Reintroduction of Elk


Volunteers prepare site for the return of the Wapiti

Roger Wolfe - Contributing Writer



On hand to get their hands dirty by working on the release site for the elk restoration program was, from left, West Virginia Dept. of Natural Resources (WVDNR) Commissioners Kenny Wilson and Dr. Greg Burdett, Boone County Delegate Josh Nelson, WVDNR Director Bob Fala, and Rocky Mountain Elk Foundation Regional Director Bill Carman.


The mighty wapiti, or elk, roamed the hills and hollows of West Virginia over two centuries ago, but have long since went the way of the carrier pigeon in these parts. Thanks to a large group of dedicated individuals and organizations, the days of elk inhabiting the Mountain State may soon come full circle.

The reintroduction of elk has been talked about, dreamed about and even schemed about for years. Just in the past few weeks, those dreams of an established elk herd right here at home is closer to becoming a reality.

The WVDNR’s new Elk Management Plan is hot off the proverbial presses and is out for public comment until sometime next month. If interested you can download a copy of the plan from www.wvdnr.gov, read it and feel free to send in any comments.

This updated plan calls for the first elk to be reintroduced sometime in 2016! Granted this is an ambitious goal, but it can’t come soon enough for those longing to hear the roar of a bugling elk echoing down the hollows near home.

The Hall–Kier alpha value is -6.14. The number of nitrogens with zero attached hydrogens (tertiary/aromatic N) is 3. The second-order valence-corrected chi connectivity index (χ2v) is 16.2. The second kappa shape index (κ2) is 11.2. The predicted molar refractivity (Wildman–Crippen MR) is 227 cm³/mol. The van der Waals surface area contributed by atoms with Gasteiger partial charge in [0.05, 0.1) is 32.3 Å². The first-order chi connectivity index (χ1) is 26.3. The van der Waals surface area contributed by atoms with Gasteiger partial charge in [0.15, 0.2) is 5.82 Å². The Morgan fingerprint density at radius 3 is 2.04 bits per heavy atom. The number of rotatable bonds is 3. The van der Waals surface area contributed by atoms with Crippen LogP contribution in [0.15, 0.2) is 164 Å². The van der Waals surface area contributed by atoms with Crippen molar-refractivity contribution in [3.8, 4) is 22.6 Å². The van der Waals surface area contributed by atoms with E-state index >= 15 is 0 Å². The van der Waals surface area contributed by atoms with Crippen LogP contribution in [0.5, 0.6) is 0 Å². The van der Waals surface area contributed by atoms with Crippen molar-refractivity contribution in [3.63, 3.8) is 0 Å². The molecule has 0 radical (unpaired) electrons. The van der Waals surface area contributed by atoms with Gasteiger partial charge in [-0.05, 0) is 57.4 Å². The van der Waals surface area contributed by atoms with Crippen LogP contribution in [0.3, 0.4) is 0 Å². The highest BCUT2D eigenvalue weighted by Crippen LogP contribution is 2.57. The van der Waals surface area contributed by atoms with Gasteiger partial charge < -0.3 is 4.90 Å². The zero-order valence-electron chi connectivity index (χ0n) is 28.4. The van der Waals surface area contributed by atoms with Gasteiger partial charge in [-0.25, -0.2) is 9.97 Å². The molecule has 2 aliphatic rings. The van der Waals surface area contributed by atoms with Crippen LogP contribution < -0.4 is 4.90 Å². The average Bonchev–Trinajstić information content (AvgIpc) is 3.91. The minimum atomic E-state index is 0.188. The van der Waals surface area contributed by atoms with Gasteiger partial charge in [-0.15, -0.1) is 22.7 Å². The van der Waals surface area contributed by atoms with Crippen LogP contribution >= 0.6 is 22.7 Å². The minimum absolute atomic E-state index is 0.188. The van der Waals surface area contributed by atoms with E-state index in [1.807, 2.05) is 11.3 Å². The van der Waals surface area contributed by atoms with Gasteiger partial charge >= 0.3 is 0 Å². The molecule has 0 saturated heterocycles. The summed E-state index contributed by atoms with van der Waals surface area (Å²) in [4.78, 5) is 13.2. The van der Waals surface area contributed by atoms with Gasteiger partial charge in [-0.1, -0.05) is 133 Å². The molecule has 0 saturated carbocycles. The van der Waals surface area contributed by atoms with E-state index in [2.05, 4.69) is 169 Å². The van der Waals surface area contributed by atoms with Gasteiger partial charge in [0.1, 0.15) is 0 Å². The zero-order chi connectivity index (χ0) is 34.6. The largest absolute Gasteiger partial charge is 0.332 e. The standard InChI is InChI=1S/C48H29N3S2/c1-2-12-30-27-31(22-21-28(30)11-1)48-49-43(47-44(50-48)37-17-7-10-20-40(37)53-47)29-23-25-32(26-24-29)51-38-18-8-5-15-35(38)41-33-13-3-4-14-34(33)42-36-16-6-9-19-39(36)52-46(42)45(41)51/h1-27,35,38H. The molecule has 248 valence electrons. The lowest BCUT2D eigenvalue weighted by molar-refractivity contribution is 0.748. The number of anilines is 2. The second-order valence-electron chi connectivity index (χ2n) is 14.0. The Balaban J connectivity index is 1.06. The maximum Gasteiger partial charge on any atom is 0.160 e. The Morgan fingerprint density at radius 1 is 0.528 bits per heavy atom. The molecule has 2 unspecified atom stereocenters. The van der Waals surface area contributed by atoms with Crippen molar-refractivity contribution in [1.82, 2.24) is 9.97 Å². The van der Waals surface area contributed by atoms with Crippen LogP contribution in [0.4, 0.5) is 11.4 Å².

There are still plenty of hurdles to overcome to get the elk on the ground, but many hurdles have already been overcome and put behind the project. Milestones that have been reached already include, the naming of an elk project biologist, new land acquisitions, and even some proposed legislation changes just to name a few.

Another milestone was reached just this past Saturday with the elk program’s first Volunteer Day at the new Tomblin Wildlife Management Area located near Holden, WV. Approximately 30 volunteers were on hand to help erect the fencing on the “soft release” pen at the very first release sight for the reintroduced wapiti.

The volunteers consisted of excited sportsmen from all over the state. They were welcomed by Randy Kelley, Elk Program Biologist, WVDNR Director Bob Fala and current WVDNR Commissioners Kenny Wilson and Dr. Greg Burdette.

The Hatfield McCoy Elk Country Chapter of the Rocky Mountain Elk Foundation, as well as several other chapters, were well represented, along with the RMEF State Chapter President Brian Satterfield and RMEF Regional Director Bill Carman on hand to help out. Several other organizations were represented as well, like the local NWTF Chapter and the WV Crossbow Hunters Association.

Local delegates Rupie Phillips from Logan County and Josh Nelson from Boone County were also on hand as well. The diverse group was a great testament to the wide ranging support the program has received so far.

As part of the transplant program the WVDNR needed to construct a “soft release” pen in which the elk will be placed once arriving at their new home. The idea of the release pen is to contain the animals and give them time to settle into a new area once they have been relocated.